Sunday, February 14, 2010

Common courtesy

As I contemplate going to North Chagrin Reservation for a trail run this afternoon, I can't shake the fear of encountering those irresponsible people who walk their scary as hell German Shepherd off leash.

And that is bullshit.

I am a cyclist (both off and on road) and a wintertime trail runner. Katie and I own of several rescued dogs. I am a (non professional) dog trainer who competes in dog sports, regularly reads about dog training, and regularly travels to dog training seminars. In other words, I think I have a bit of insight when it comes to the rights and interests of those who use trails around here. I have thought about this issue a lot lately and have come to a number of conclusions:

  • Over 99% of people who walk their dogs off leash in public places have no business doing so for several reasons, most of which relate to the fact that they do not have a consistent recall with their dog(s). We never walk ours off leash.

  • Most people with aggressive dogs are totally misinformed about dog behavior and have no idea that their dog is aggressive. This explains why so many bites are "totally unexpected." See Steevo's story for a perfect example. A dog trainer I know characterizes this phenomenon as "near misses," which means that many dogs who have yet to bite are very close to biting very often. It's only a matter of time. If you are one of the millions of people with a dog who shows signs of unhappiness (or over eagerness) towards strangers, cyclists, other dogs, etc., it does not make your dog a "bad" dog or you a "bad" owner. It only makes you a bad owner if you fail to take the proper steps to prevent your dog from getting into a situation where it could possibly act out on these feelings.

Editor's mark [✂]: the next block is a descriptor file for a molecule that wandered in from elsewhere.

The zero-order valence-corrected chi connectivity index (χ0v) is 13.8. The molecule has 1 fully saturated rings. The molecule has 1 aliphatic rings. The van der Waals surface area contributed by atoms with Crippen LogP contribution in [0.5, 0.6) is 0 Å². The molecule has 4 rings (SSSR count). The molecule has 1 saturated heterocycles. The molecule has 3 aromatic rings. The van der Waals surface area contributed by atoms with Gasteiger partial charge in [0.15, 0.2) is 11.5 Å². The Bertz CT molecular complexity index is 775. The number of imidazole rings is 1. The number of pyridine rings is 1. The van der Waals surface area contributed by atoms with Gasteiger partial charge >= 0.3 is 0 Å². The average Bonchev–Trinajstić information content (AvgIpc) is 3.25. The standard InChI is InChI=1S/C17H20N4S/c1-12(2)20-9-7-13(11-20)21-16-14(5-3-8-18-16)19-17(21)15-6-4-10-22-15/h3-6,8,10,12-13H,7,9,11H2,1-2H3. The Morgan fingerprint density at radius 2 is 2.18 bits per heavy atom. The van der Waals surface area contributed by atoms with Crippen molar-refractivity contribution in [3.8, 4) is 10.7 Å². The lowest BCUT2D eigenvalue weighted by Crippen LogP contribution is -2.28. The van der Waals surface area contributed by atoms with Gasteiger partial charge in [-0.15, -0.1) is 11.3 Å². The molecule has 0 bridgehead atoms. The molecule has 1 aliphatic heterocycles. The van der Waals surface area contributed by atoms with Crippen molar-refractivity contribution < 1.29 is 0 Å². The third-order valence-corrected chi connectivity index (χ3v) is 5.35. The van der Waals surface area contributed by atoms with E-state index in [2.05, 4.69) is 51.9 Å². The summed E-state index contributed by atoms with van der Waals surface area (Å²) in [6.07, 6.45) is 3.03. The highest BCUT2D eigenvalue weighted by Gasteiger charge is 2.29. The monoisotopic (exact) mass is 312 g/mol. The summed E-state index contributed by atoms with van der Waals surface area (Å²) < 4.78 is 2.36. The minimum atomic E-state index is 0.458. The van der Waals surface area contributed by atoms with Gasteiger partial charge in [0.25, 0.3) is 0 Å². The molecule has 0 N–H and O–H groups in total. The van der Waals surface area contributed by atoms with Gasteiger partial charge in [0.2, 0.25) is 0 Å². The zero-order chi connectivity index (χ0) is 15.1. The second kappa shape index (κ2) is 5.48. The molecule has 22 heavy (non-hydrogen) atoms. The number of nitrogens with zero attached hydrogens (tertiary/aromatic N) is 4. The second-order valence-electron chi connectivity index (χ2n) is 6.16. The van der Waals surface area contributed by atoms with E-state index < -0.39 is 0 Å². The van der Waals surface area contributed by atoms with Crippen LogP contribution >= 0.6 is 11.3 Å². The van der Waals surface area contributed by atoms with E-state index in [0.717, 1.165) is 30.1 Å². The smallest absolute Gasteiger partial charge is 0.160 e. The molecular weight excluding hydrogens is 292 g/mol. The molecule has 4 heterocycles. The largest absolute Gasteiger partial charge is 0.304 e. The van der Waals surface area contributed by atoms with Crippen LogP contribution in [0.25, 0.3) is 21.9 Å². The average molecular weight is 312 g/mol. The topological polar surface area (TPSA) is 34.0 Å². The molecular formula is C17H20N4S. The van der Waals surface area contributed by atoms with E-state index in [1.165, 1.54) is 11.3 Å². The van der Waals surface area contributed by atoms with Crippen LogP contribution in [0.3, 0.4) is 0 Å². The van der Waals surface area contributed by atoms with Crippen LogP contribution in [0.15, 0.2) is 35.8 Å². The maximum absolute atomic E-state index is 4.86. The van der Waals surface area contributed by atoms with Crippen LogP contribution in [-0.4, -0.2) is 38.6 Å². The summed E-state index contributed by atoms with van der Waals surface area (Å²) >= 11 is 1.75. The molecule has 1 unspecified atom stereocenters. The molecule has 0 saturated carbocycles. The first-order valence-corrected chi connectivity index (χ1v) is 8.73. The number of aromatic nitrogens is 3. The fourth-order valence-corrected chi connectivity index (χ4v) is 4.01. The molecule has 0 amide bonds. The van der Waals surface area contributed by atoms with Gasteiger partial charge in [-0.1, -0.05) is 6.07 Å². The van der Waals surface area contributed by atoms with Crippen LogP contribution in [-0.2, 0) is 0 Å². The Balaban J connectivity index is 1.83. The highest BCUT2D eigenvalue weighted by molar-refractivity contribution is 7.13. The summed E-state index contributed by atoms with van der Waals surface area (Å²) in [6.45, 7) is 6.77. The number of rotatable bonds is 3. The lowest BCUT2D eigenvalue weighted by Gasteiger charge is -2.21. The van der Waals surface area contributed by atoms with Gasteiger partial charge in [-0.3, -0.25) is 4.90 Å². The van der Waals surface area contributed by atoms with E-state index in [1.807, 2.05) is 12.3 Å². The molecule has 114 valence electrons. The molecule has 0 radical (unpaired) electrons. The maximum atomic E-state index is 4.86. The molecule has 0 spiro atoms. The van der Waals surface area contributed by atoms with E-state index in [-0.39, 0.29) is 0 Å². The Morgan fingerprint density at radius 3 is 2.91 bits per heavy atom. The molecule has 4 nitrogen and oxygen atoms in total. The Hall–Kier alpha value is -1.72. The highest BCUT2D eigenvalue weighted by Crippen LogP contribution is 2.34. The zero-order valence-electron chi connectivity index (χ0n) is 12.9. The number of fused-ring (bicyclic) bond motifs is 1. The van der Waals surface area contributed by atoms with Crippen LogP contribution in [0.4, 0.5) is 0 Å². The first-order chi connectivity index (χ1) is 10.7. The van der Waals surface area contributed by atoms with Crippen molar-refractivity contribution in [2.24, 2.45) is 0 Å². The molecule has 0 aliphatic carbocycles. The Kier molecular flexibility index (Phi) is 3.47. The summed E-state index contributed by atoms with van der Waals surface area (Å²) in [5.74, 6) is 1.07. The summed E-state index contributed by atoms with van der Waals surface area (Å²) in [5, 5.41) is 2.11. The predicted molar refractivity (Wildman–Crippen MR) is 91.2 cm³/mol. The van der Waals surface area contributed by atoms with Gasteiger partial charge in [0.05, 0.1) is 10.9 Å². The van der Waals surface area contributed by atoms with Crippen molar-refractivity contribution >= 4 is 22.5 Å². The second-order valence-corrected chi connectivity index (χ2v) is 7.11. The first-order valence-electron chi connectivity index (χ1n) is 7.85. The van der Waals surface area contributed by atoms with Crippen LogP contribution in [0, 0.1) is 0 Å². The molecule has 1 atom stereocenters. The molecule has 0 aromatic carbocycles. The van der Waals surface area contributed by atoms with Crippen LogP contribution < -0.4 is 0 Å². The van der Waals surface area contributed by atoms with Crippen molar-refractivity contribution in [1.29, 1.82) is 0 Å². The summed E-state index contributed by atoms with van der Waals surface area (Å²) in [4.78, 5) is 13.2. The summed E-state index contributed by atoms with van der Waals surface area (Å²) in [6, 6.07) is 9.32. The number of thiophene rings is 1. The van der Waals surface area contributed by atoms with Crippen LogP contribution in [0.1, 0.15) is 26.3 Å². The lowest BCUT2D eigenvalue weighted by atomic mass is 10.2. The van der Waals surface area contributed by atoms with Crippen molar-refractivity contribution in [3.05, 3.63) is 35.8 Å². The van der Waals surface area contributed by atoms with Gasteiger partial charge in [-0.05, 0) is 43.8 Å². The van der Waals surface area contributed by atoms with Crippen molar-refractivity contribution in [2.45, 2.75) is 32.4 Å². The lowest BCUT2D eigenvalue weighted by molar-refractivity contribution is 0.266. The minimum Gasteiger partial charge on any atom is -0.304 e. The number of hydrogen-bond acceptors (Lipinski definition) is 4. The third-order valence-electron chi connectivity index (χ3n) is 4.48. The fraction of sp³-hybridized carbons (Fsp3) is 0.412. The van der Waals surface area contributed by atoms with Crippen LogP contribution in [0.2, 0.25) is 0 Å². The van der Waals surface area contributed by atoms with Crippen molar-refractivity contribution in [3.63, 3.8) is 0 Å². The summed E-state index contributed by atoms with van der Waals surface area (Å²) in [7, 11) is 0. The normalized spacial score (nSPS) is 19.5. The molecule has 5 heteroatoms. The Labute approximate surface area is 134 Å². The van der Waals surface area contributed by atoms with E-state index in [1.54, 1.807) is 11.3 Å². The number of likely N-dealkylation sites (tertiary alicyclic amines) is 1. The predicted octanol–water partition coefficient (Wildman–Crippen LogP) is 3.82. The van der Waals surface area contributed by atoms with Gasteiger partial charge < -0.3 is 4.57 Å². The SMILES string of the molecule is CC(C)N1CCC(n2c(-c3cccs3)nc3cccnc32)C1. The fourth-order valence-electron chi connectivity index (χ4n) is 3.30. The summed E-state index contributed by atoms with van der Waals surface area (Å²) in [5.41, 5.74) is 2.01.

• Many people are afraid of dogs, whether they are friendly or unfriendly. That is a fact of life. When these people hike on a trail with mandatory leash laws, they should have the right to not be approached by off leash dogs, regardless of how friendly the dog is, and regardless of how rational or irrational that person's fear of dogs is.

  • Many dogs are not fans of strange dogs approaching them or getting into their space, regardless of how "friendly" the approaching dog is. People with these types of dogs, and their dogs, should have a right to enjoy trails without being accosted by a strange dog, friendly or not.

So now I will return to the trails, wondering whether I will have to face the icy stare of the German Shepherd whose clueless owners I'm sure think is harmless. You can be sure that I will be calling the park ranger next time I see these people with their dog off leash.

It's just not worth it.

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